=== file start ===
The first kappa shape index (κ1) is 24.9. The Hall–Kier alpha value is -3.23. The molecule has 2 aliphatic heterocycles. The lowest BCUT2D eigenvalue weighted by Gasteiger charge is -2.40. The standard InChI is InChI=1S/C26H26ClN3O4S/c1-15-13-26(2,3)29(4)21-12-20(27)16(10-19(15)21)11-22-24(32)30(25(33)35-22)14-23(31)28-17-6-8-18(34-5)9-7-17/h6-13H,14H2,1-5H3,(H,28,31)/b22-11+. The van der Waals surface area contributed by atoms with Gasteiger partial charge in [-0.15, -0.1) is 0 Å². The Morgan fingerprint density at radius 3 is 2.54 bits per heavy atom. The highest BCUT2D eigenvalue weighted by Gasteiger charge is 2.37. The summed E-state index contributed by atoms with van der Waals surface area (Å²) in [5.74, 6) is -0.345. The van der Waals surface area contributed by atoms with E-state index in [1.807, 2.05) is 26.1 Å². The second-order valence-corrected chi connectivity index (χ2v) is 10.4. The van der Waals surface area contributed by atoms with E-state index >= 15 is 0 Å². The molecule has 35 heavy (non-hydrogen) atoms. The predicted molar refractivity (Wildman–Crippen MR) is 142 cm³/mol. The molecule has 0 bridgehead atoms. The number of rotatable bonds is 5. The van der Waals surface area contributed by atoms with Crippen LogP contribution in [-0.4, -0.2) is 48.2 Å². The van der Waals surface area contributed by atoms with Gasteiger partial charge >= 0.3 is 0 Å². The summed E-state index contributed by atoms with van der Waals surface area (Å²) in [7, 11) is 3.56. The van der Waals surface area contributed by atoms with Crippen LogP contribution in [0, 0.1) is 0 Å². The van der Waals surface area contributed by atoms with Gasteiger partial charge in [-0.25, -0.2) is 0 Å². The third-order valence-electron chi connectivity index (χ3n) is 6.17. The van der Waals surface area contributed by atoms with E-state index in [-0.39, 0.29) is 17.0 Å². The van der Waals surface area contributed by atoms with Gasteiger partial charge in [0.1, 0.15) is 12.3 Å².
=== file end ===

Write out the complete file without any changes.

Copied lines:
The first kappa shape index (κ1) is 24.9. The Hall–Kier alpha value is -3.23. The molecule has 2 aliphatic heterocycles. The lowest BCUT2D eigenvalue weighted by Gasteiger charge is -2.40. The standard InChI is InChI=1S/C26H26ClN3O4S/c1-15-13-26(2,3)29(4)21-12-20(27)16(10-19(15)21)11-22-24(32)30(25(33)35-22)14-23(31)28-17-6-8-18(34-5)9-7-17/h6-13H,14H2,1-5H3,(H,28,31)/b22-11+. The van der Waals surface area contributed by atoms with Gasteiger partial charge in [-0.15, -0.1) is 0 Å². The Morgan fingerprint density at radius 3 is 2.54 bits per heavy atom. The highest BCUT2D eigenvalue weighted by Gasteiger charge is 2.37. The summed E-state index contributed by atoms with van der Waals surface area (Å²) in [5.74, 6) is -0.345. The van der Waals surface area contributed by atoms with E-state index in [1.807, 2.05) is 26.1 Å². The second-order valence-corrected chi connectivity index (χ2v) is 10.4. The van der Waals surface area contributed by atoms with E-state index >= 15 is 0 Å². The molecule has 35 heavy (non-hydrogen) atoms. The predicted molar refractivity (Wildman–Crippen MR) is 142 cm³/mol. The molecule has 0 bridgehead atoms. The number of rotatable bonds is 5. The van der Waals surface area contributed by atoms with Crippen LogP contribution in [-0.4, -0.2) is 48.2 Å². The van der Waals surface area contributed by atoms with Gasteiger partial charge >= 0.3 is 0 Å². The summed E-state index contributed by atoms with van der Waals surface area (Å²) in [7, 11) is 3.56. The van der Waals surface area contributed by atoms with Crippen LogP contribution in [0, 0.1) is 0 Å². The van der Waals surface area contributed by atoms with Gasteiger partial charge in [-0.25, -0.2) is 0 Å². The third-order valence-electron chi connectivity index (χ3n) is 6.17. The van der Waals surface area contributed by atoms with E-state index in [-0.39, 0.29) is 17.0 Å². The van der Waals surface area contributed by atoms with Gasteiger partial charge in [0.1, 0.15) is 12.3 Å².